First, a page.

Members of the Long Island Muslim community gathered with elected officials, police and other faith leaders on March 15 at the Islamic Center of Long Island in Westbury to condemn Islamophobia after a terrorist attack the previous day by a white supremacist on two New Zealand mosques left 50 people dead.
It was the second time in as many weeks that the group had gathered to denounce hatred against Muslims, the previous instance of which occurred on March 5, after an Islamophobic poster was placed in the West Virginia statehouse, linking one of the first Muslim women elected to Congress to the Sept. 11 terrorist attacks.
This time, however, the pain and anxiety was far more evident after the bloodshed, with reports that as much as 20 percent of the mosque’s congregation had not shown for morning prayers that day out of fear, according to ICLI President Habeeb Ahmed.
“The bottom line is, Islamophobia kills,” he said, citing recent deadly attacks against Muslims in Canada, India and Norway.
Although this particular crime took place outside of the country, one of the epicenters of global anti-Muslim sentiment, Ahmed said, can be found in the United States, where there is a more than $200 million industry dedicated to spreading Islamophobic ideology, according to a 2016 report by the Council on American-Islamic Relations and the University of California Berkley’s Center for Race and Gender.
The attack, he said, was alarmingly similar to one in October at the Tree of Life Synagogue in Pittsburgh against Jewish congregants, and another in 2015 at an African-American church in Charleston, SC, both carried out by white supremacists.
Ahmed said all such attacks should prompt communities regardless of religious affiliation to join forces, and “fight this widespread cancer of bigotry throughout the world.”
ICLI Executive Director Dr. Mohammad Farhan said the premeditated attacks in Christchurch in places meant to serve as sanctuaries were, “clearly aimed at inflicting the maximum harm on Muslims, young and old, families and congregations while in worship.”
“We condemn strongly this level of hate and terror,” he added, “which we feel is stimulated by Islamophobic rhetoric normalized and inflamed in recent times.”
Farhan too said the most recent attacks were no different than those carried out by white supremacists in Pennsylvania and South Carolina, as well as last year’s mass school shooting in Parkland, Fla. and noting the universality of such hate crimes, said “violence, extremism and acts of terrorism do not belong to any religion or faith.”
Ibad Wali, imam of the Hillside Islamic Center in New Hyde Park also offered an emotional rebuke of the attack, denouncing the violence and forcefully pointing out that such massacres know no religion.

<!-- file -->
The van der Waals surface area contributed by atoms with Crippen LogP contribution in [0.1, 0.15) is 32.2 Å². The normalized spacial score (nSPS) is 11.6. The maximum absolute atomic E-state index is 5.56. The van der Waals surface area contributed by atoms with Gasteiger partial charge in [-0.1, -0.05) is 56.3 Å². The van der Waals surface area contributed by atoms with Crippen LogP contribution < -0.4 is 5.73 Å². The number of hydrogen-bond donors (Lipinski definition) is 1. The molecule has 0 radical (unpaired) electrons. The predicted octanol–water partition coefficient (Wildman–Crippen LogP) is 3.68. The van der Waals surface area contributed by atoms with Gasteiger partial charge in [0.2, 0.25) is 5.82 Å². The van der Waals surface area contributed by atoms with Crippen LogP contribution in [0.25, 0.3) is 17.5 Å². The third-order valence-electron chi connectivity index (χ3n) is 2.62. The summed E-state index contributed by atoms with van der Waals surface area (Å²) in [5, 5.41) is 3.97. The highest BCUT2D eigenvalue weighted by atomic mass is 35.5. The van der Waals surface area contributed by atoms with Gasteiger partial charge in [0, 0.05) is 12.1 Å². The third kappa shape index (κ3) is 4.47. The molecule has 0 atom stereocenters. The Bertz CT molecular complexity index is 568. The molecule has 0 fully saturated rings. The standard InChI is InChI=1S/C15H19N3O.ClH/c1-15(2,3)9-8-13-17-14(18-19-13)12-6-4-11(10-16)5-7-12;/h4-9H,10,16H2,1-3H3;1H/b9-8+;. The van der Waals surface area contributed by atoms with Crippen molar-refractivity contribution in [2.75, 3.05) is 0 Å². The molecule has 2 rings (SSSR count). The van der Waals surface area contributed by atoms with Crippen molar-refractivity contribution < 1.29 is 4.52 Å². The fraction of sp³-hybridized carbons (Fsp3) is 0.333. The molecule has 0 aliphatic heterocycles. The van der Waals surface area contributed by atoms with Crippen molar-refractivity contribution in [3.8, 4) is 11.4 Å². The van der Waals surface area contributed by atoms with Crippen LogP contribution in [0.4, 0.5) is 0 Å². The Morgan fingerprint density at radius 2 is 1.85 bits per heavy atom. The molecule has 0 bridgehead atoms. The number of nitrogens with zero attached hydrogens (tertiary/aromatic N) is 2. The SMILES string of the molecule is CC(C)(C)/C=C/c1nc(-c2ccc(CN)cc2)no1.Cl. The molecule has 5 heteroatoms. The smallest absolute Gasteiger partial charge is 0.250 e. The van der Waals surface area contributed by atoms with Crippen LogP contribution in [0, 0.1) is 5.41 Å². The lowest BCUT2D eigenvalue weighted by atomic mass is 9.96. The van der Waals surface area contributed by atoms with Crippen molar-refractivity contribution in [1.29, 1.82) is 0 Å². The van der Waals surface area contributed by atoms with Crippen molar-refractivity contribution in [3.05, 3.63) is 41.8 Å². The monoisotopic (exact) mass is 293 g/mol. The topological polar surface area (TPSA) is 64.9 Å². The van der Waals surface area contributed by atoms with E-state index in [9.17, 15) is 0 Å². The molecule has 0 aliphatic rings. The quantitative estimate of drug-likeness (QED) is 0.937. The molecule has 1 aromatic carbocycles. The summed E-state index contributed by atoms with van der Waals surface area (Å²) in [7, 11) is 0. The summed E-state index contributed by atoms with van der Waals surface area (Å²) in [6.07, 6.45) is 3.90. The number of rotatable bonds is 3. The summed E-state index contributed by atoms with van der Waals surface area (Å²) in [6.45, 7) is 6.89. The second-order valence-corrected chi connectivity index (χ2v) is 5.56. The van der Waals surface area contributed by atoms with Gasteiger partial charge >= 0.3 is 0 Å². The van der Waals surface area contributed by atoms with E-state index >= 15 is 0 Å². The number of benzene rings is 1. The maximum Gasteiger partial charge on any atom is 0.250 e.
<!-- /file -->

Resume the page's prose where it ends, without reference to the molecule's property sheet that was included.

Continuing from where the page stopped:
“It does not matter what race, religion or ethnicity anyone proclaims,” Wali said calling on leaders everywhere to denounce the attack as a hate crime. “No religion promotes hate, no religion promotes the taking of innocent lives … No religion should be called into question [and] no religion should be put on trial.”
Elected officials also lent their voices to condemn the attacks, and pledged their support for the Muslim communities living within their districts. County Executive Laura Curran said that Muslim Americans make up a crucial part of Nassau County, and called for solidarity with them in an era of hate.
“An attack on one of us is an attack on all of us,” she said.
Nassau County Police Commissioner Patrick Ryder pledged his department’s protection at all Muslim houses of worship within his jurisdiction, particularly as the holy month of Ramadan approaches, and reported that currently, there are no direct threats to Nassau County’s Muslim community.
“This is a place where you should feel safe and secure,” he said noting the heavy police presence posted at the center in the aftermath of the attacks. There were more than a dozen officers, some heavily armed, standing guard outside.
“You can lean on us,” Ryder assured the crowd.
Additionally, state senators Anna Kaplan and Kevin Thomas expressed their dismay at the hateful rhetoric being spread about Muslims, rhetoric that has led, at least indirectly, to such massacres.
Thomas, a Democrat from Levittown, said such attacks hit particularly close to home for him as the first person from South Asia elected to the State Senate, and said that the discourse regarding Muslims in America has long slanted towards Islamophobia.
“We have to do better,” he said.
Kaplan, a Democrat from Great Neck who emigrated from Iran, was even more forceful in her condemnation of rhetoric from American leadership, but stopped short naming any one figure.
“It’s a horrific incident,” she said, “and I think we need to send a message to our leaders, and elected officials that we are all one … and that there is a place for all of us.”
Ed Fare, mayor of Valley Stream, in which the mosque Masjid Hamza is located, and of which Muslims make up roughly a quarter of its population, according to unofficial estimates, made note of how welcoming the local Muslim community has been to him.
“I’m always comfortable, and welcome and at home there,” he said of the congregation at Masjid Hamza “… So why aren’t we more welcoming of this diversity as we should be?”
“Wherever hate exists against any race, religion or creed we must combat that with love,” Fare added.
But it was Farhan who said Muslims worldwide would remain unbowed in the face of continuing discrimination and violence, pointing out that one of the mosques attacked in New Zealand was called the Mosque of Noor, or the mosque of light.
“They seek to extinguish God’s light with their mouths,” he said, reciting a verse from the Quran, “but God will protect his light even though the rejecting will hate it. They cannot put out God’s light.”